Multiculturalism and ethnic diversity have become important issues in many countries around the world in recent years, and the Japanese government too must consider them seriously and provide helpful programs for developing the skills citizens need if they are to contribute to, and survive in, an ever-changing and diverse society. Diversity will be utilized to reinforce Japan's stature among the nations of the world. It will teach the Japanese to accept and respect diverse views, welcome debate, listen, discuss, negotiate and compromise for the common good of the world. We all know that recent advances in information technology have made international communications more important than ever. Japanese citizens who can speak many languages and understand many cultures will make it easier for Japan to participate globally in areas of education, trade and diplomacy.
Japan must make it possible for women and men of the world's many ethnic groups, religions and cultures to live together, to encourage different people to accept and respect one another, and work collaboratively to build an open, resilient, creative and thoughtful society. To set an example of honesty, I travel all over Japan to give lectures and read my self-published children’s books at schools and community centers.
Objectives of the Program
I started the program in 2001. As difficult and widespread problems of bullying and racism are in Japanese schools and communities, they are also problem that can be solved. As a father of three young children and an author of children’s books, I started taking actions to fight against bullying and racism, first in my neighborhood and my children’s elementary school, then  things extended to my city, prefecture and eventually all over Japan.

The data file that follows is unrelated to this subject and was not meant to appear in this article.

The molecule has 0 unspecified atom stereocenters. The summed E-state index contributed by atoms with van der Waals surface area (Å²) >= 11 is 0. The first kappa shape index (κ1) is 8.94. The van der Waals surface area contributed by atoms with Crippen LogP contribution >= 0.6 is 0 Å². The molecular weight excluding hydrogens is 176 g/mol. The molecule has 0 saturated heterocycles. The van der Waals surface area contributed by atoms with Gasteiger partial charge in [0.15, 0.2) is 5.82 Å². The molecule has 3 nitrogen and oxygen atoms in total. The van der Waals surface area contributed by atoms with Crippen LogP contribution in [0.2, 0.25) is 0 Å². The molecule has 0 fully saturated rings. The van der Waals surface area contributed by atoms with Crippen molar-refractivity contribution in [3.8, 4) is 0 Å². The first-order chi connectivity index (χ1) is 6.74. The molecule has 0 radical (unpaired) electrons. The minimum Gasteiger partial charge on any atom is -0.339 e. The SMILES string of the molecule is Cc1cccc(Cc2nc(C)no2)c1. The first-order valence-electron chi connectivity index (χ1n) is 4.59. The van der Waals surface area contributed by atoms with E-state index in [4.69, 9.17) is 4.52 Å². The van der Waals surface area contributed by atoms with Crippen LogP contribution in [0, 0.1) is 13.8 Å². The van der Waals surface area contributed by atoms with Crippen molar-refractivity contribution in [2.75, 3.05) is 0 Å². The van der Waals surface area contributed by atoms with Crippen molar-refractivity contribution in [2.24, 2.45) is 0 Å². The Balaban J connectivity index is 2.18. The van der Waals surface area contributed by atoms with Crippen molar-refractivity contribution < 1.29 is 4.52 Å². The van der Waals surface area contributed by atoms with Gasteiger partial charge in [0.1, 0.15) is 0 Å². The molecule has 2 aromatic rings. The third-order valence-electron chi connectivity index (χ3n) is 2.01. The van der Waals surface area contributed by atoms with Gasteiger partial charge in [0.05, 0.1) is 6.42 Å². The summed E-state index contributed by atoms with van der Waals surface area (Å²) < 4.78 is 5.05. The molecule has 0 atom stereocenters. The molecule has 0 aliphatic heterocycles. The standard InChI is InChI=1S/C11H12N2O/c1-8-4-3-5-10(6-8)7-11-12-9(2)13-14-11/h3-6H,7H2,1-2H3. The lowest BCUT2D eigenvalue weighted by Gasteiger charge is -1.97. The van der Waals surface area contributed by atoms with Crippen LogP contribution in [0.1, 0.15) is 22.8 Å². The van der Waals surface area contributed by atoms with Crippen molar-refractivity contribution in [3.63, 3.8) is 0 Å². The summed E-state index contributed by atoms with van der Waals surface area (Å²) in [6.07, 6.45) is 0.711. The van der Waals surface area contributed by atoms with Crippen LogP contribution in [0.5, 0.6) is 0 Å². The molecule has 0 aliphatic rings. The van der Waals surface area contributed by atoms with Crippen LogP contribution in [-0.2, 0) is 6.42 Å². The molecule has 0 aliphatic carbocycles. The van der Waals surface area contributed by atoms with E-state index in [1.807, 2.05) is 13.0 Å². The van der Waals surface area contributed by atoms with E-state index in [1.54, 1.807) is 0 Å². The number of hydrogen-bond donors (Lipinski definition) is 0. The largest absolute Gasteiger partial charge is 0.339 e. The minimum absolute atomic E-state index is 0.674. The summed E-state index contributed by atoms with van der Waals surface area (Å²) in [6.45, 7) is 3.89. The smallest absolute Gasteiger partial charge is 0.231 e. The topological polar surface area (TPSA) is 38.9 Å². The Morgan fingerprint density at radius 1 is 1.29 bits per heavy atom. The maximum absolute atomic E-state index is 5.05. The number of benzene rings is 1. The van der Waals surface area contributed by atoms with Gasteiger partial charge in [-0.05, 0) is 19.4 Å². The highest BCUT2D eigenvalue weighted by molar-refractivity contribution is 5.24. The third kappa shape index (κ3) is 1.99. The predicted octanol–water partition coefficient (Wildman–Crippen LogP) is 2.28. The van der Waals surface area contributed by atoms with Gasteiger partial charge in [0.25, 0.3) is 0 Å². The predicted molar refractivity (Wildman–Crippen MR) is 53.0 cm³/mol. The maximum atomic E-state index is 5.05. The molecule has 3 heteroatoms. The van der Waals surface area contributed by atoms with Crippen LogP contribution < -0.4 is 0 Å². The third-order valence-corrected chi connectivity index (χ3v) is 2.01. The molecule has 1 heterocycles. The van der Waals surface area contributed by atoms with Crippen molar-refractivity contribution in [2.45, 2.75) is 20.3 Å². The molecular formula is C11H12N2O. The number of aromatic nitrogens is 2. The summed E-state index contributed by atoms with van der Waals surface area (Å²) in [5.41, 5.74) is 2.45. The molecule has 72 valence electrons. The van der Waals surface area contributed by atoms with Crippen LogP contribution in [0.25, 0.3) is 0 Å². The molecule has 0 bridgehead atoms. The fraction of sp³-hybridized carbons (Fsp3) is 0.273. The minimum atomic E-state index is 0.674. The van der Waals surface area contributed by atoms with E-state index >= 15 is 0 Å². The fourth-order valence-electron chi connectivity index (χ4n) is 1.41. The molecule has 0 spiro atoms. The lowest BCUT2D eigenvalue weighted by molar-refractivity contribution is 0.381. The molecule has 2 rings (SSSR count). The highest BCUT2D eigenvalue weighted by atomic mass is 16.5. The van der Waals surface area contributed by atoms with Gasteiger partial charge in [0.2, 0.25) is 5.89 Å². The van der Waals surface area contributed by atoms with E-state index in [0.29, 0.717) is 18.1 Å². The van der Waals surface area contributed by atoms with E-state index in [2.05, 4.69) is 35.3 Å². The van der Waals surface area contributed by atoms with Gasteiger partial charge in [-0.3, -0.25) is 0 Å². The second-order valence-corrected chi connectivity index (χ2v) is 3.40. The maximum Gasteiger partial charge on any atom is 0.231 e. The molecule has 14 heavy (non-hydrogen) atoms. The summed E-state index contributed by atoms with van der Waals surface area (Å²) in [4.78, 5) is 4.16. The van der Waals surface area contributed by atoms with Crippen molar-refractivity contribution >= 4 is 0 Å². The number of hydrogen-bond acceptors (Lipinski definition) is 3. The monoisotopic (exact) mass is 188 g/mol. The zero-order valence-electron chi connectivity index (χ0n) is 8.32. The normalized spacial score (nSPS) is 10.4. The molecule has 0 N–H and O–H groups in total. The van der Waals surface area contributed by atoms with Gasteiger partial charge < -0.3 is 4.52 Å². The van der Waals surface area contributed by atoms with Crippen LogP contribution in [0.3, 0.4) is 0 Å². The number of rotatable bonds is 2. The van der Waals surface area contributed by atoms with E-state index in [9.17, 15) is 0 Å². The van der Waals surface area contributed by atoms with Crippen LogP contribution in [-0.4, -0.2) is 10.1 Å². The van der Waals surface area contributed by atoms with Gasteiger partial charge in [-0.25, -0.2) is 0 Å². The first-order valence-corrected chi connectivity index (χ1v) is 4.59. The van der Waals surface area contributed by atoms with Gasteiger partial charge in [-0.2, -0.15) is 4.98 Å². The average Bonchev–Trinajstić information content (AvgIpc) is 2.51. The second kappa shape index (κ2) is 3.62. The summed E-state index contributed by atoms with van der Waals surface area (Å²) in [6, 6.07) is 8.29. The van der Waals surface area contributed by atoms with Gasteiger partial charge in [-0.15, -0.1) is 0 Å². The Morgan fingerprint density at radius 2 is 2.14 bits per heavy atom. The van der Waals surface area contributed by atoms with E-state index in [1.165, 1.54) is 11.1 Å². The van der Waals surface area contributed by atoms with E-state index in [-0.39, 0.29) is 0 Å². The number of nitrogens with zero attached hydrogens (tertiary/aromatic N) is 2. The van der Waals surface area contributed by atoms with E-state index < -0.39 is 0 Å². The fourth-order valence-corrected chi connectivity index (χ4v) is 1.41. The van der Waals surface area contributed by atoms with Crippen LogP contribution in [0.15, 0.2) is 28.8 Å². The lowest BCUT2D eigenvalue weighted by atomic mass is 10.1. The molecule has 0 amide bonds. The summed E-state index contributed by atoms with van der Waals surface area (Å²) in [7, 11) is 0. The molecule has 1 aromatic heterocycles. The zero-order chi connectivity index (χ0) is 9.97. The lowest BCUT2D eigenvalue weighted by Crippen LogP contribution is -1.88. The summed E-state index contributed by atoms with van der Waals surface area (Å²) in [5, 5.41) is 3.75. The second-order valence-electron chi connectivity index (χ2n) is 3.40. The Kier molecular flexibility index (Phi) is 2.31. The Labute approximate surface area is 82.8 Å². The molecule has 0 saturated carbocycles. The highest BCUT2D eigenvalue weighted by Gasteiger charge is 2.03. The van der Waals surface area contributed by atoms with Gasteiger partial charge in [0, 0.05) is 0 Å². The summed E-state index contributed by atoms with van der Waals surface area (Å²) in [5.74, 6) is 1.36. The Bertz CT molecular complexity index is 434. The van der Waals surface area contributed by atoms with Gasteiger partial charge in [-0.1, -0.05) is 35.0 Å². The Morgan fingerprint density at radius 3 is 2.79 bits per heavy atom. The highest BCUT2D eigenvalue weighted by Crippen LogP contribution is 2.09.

a.  Fight against bullying and racism & Promote values and attitudes for a peaceful society:
1) Self-esteem (accept the intrinsic value of oneself and love oneself)
2) Respect for others
3) Empathy (love others, understand others' opinion, help others when they are bullied)
4) Belief that everyone can make positive change
5) Commitment to social justice, equality, peace, non-violence and respect for life.
b. Help participants develop the following skills:
1) Sharpen the awareness of children and adults about the problems of bullying, racism and violence in schools, communities and society
2) Understand the nature and origins of bullying, racism and violence; and their effects on both victims and perpetrators
3) Create frameworks for achieving non-violent, peaceful, diverse and creative schools, communities, and society
4) Encourage the search for alternative non-violent skills within each person
5) Equip people with peaceful personal conflict resolution skills.

Elements of the Program
Though lectures and seminars that I plan with the collaboration of PTAs and Education Boards, I try to get both adults and children in schools and communities involved in creating a society free of bullying and racism. I encourage teachers to make anti-bullying  and anti-racism a part of their curriculum and identify bullies and racists early on, before they become set in their ways. Finally, help children learn that by taking care of each other, speaking out against bullies and racists , and working together, they have tremendous power to make a difference  in their schools, neighborhood, town and communities.
a. Target beneficiaries
-          Pre-school kids
-          Elementary school students
-          Junior high school students
-          High school students
-          College and university students
-          Parents and educators
-          Government officials
-          General public
b.  Material development
I use my self-published books, posters, and newspaper articles in my activities. The following is a list of such materials:[i]
Children's books:
1) The Rainbow's Kids (Joel Assogba, 2001)
2) Wind of Freedom (Joel Assogba, 2002)
3) What Color are Burdocks? (Joel Assogba, 2004)
4) I am not a Foreigner ((Joel Assogba, 2006)